Socy 370 Exam 2 study guide
Socy 370 Exam 2 study guide SOCY 370 001
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This 15 page Study Guide was uploaded by Sequoia Brown on Tuesday March 29, 2016. The Study Guide belongs to SOCY 370 001 at University of South Carolina taught by Derek M Silva in Winter 2016. Since its upload, it has received 108 views. For similar materials see Sociology of Sport in Sociology at University of South Carolina.
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Date Created: 03/29/16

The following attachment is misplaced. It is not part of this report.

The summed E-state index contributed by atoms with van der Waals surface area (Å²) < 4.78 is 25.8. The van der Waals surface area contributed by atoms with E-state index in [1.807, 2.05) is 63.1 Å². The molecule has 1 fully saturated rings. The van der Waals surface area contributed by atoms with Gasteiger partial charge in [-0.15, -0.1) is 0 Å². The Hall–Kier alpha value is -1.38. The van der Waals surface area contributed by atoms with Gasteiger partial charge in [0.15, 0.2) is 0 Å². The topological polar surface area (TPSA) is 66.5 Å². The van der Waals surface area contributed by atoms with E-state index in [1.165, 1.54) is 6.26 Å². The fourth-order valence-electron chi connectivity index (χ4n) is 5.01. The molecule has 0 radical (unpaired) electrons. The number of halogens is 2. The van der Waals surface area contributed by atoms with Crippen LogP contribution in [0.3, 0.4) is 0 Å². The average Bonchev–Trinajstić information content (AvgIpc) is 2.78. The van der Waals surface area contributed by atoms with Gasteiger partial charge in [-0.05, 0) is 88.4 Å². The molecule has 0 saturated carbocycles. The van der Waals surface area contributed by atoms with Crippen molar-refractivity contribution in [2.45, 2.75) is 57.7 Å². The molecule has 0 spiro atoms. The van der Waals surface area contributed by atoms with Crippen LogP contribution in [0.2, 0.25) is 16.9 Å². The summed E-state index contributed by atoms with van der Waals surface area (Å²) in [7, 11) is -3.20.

Sociology Exam 2 study guide Exam 2 Wednesday March 30, 2016 Gender and Sport 1. Gender is a social construct that outlines the roles, behaviors, activities, and attributes that a particular society believes are appropriate for men and women 2. Title IX passed by Congress in 1972 Requires schools or other covered education programs to 3 things: o Offer members of both sexes equal opportunities to play sports o Allocate athletic scholarships equitably o Treat male and female athletes equality with respect to other benefits and services, such as equipment, coaching, and facilitates 3. In class examples of gender inequity in sport? - While 170,384 men played college sports in 1971-72, female intercollegiate athletes did not pass 170,000 until 2005-06 - Women in Division 1 colleges, while representing 53% of the student body, receive only: * 45% of the participation opportunities *40% of the total money spent on athletics *48% of the total athletic dollars *36% of the recruiting dollars 4. Women -in sports magazines women barely have clothes on -the woman are advertised to please the ‘male gaze of the media’ 5. see worksheet Masculinity and Sport 1. Hyper-masculinity - a term for the exaggeration of male stereotypical behavior *emphasizes on physical strength, aggression, and sexuality - has an impact across society and tends to lead to: 1. callous sexual and physical attitudes towards women 2. ingrained belief that violence is ‘manly’ 2. Hegemonic-masculinity ***Developed by R.W. Connell - Proposes to explain how and why men maintain dominant social roles over women, and other gender identities perceived as more ‘feminine’ in any given society o Key characteristics: Independent Powerful Emotionally unexpressive Strictly heterosexual Unflinching in the face of adversity Indifferent to pain Unwilling to compromise his core values ** Ideal type for how we think masculinity is and the achievement of masculinity 3. Apply the concept “hegemonic masculinity” - professional football players personify hegemonic masculinity Independent performance based Powerful speed and strength Emotionally unexpressive players stay mum and stoic Strictly heterosexual Michal Sam? Indifferent to pain “suck it up”/ “take it for the team” Unwilling to compromise his core values - Players who violate the implicit rules may find themselves belittled in from of their teammates 4. Why is the concept “hegemonic masculinity” problematic for some sociologist? - It does not give a categorical label to a group of sexist and anti- feminine attitudes 5. Orthodox Masculinity - refers to the conformity of the achieved variables that currently align with social dominance, something that all men can attempt to approximate - refers to how men express their near uniformity in thought and action- how they achieve the ideology of OM *Difference between from hegemonic masculinity & orthodox masculinity - Hegemonic o Ideal type for both how we think masculinity should be and the achievement of masculinity o Used to describe both achieved and ascribed variables that align with social masculine dominance - Orthodox o A way to conceptualize the acts and achievements of masculinity o Used to describe the achieved variables of masculine dominance 6. Explain counter-hegemonic masculinity and highlight some examples Counter-hegemonic masculinity -refers to the type of masculinity that is the opposite of hegemonic masculinity Example: body building - In terms of gender construction, while men and women who reach the elite ranks of bodybuilding may appear hyper masculine from the standpoint of muscle mass, their impressive physiques sometimes serve as protective shells for emotional insecurities 7. Be able to discuss Dale Spencer’s (2014) article (online) “Eating clean’ for a violent body: mixed martial arts, diet and masculinity (from the article) In this article, I engage with food and food preparation as a site for the performance and regulation of masculinities. I probe contemporary rationalized body culture and the forms of food, social domination, scientific knowledge and normative discourses that are part of the sport of mixed martial arts (MMA). I examine manifold dietary discourses, food consumption and preparation practices related to MMA to illuminate how MMA fighters' involvement in the sport involves the subjection of their own bodies to rigorous dietary regimes, but also the domination of female bodies in relation to food preparation. This article demonstrates how ‘eating clean’ involves a perception of certain foods and supplements as clean. This is centered on producing a body-for- masculine performance that is fast, strong and capable of giving and taking pain. It involves an ascetic lifestyle that involves the rejection of fast food and other ‘dirty’ foods that would pollute or slow down the violent bodies of MMA fighters. A four-year ethnography of MMA, advertising of ‘MMA supplements’, and online articles regarding MMA dietary regimes forms the empirical basis of this article. Race and Sport 1. Define Race - any action or behavior, intentional or unintentional, that is based primarily on the race or the skin color and that subordinates an individual or group based on that skin color or race - in short: the belief that one race is superior to anther *can be enacted individually or institutionally a. Individual racism - refers to an individual’s own racist assumptions, beliefs or behaviors that stem from conscious and unconscious personal prejudice b. Systematic racism (institutional racism) - is a sociological theory for understanding involves the policies and structural practices entrenched in established institutions which result in the exclusion or promotion of certain racial groups *differs from overt discrimination in the sense that no individual intent is necessary (but does not exist) -engrained in norms, regulations, and customs -informal, implicit racial codes - prejudiced people become part of institutions 2. Fleras and Kunz ‘Classic’ conception of racism a. formal boundaries b. denial of opportunities c. discriminatory laws and regulations against identifiable minorities d. deliberate exclusion of minorities from equitable participation 3. Contemporary Racism a. subtle, covert, rather than overt b. associated with institutions c. evolving and situational d. associated with consequences, rather than with intentions 4. Overrepresentation of certain groups in sport in relation to contemporary conceptualizations of racism - African Americans accounted for over 75% of players in the NBA at the end of 2008 - African Americans players comprised 67.3% of NFL players in 2012 - In 2012, 63.9% of MLB players were white; 7.2% African American; 26% Hispanic; 1.9% Asian - In 2013, there were 69 minority players in the NHL 5. Explain the graduation rate of NCAA basketball players in relation to the concept of ‘systemic racism ” - 91% of white NCAA tournament players graduate, whereas only 59% of African American players do informal, implicit racial codes Southall et al. (2015) suggest that black profit athletes who play for most successful FBS and NCAA D-1 programs graduate at significantly lower rates than full time male students 6. Discuss some of the overt and systemic racism examined in class - Overt, individual racism, still exists but it tends to be more subtle and covert Example: a white football player only sits with other white football players on the bus -Systemic racism involves the policies and structural practices entrenched in established institutions Example: segregation of schools 7. Apply the “classic” and “contemporary” conceptions of racism to the case of “Washington Redskins” and explain how they approach it differently - Historically, a derogatory term used to refer to Native American people; a racial slur too many - Regardless of justifications, the use of the name continues to garner opposition from many 8. What are some of the other notable team names derived from Native American/ Aboriginal Canadian culture? - Florida State Seminoles - Indiana Braves - Atlanta Braves 9. Explain why the appropriation of American Indian imagery could be conceived of as problematic. -“The continued use of American Indian likenesses and images by sports teams has resulted in widespread racial, cultural and spiritual stereotyping, which promotes hatred and disrespect of American Indian people” 10. What are the differences between biological/physiological and socioeconomic explanations of racial disparities in professional sport? Discuss some of the trends in the research discussed in class. Biological/physiological Explanations - Different racial/ ethnic groups are biologically predetermined to perform better in athletic endeavors o Example: black atheletes = higher CoMfavors them in running Socioeconomic Explanations - Rather than looking at the inherent biological characteristics of athletes, SE explanations look at how racial and cultural disparities in sport are due to their economics positions, education, geographic location, lived experiences, privilege, power, and control o Example:In the current college sport system, a racial hierarchy with divergent group interests factors the economic and culturally elite (i.e., white males) Social Class and Sport 1. Define social class - A concept centered on models of social stratification in which people are grouped together into a set of hierarchical social categories a. Explain the concept Social Stratification - Categorization of people into socioeconomic strata o Based upon their occupation, income, wealth, and social status 2. What are the most common hierarchical categories of class? a. Upper Class b. Middle Class c. Lower Class 3. How does social class interact with sport? - Studies have shown that there is a correlation between a person’s social class and their participation in sports - People who are ‘higher’ in the social class are more likely to play sport - People of high status are less likely to participate in prole sports 4. Define and explain the concept of “prole” sports. - Prole sports are sports that the upper class avoid and therefore are associated with the proletariat or working class o Examples: boxing, wrestling, rugby, bodybuilding, football 5. Highlight the key similarities and differences in how the three general “classes” interact with sport. Be sure to use examples discussed in class. a. Lower class and sport i. Suffer from lack of suitable opportunities to fruitfully participate in sport 1. Insufficient public facilities 2. Lack of quality instruction 3. Poor equipment 4. Transportation difficulties b. Middle class and sport i. Middle class sports require significant amounts of money to participate ii. Usually enjoy better conditions that those in ‘lower class’ 1. Public facilitates 2. Adequate instruction 3. Poor to adequate equipment 4. Means of transportation 5. Financial resources for facility dues, coaching, and equipment costs What is the difference in sport regarding the lower and middle class? - HOW they choose to play in their sport c. Upper class and sport i. To play sports, more expensive to participate and very exclusive 6. Explain how some sports, typically sports populated by the “upper class”, reinforce class division in society? Be sure to highlight some examples used in class. i. Work to reinforce class divisions through exclusivity 1. Private golf clubs 2. Private ski club 3. Equestrian clubs 7. Explain the relationship between social capital and sport . Be sure to discuss some of the findings of the studies discussed in class. - Social Capital a. How social networks (people who you know) can provide resources that help in attainment of upward mobility - Sports in the upper class: o often require a high degree of both economic and social capital to participate - Often actively seek to exclude those who do not have high degrees of economic and social capital - Very institutionalized in the form of rules and regulations o Example: Augusta National Golf Club (you can only get in if you have social capital o Example: skiing – you have to have economic capital Studies discussed - ** (all you need to know) o Levine’s (your reading) ethnography of Parlington High School Ethnography: the scientific description of the customs of individual peoples and cultures when the researcher goes to stay in the environment he is studying 8. Explain the relationship between cultural capital and sport. Be sure to discuss some of the findings of the studies discussed in class. - Cultural Capital o General knowledge, experience, style, and self- presentation that one has acquired that enables him or her to succeed in certain social settings Studies discussed in class - Stempel (2006) found o Many sports are highly class exclusive o Dominant classes are use strenuous aerobic sports to draw boundaries o Competitiveness within civilized constraints on physical domination appear to be an important secondary principle of distinction between upper and middle/lower class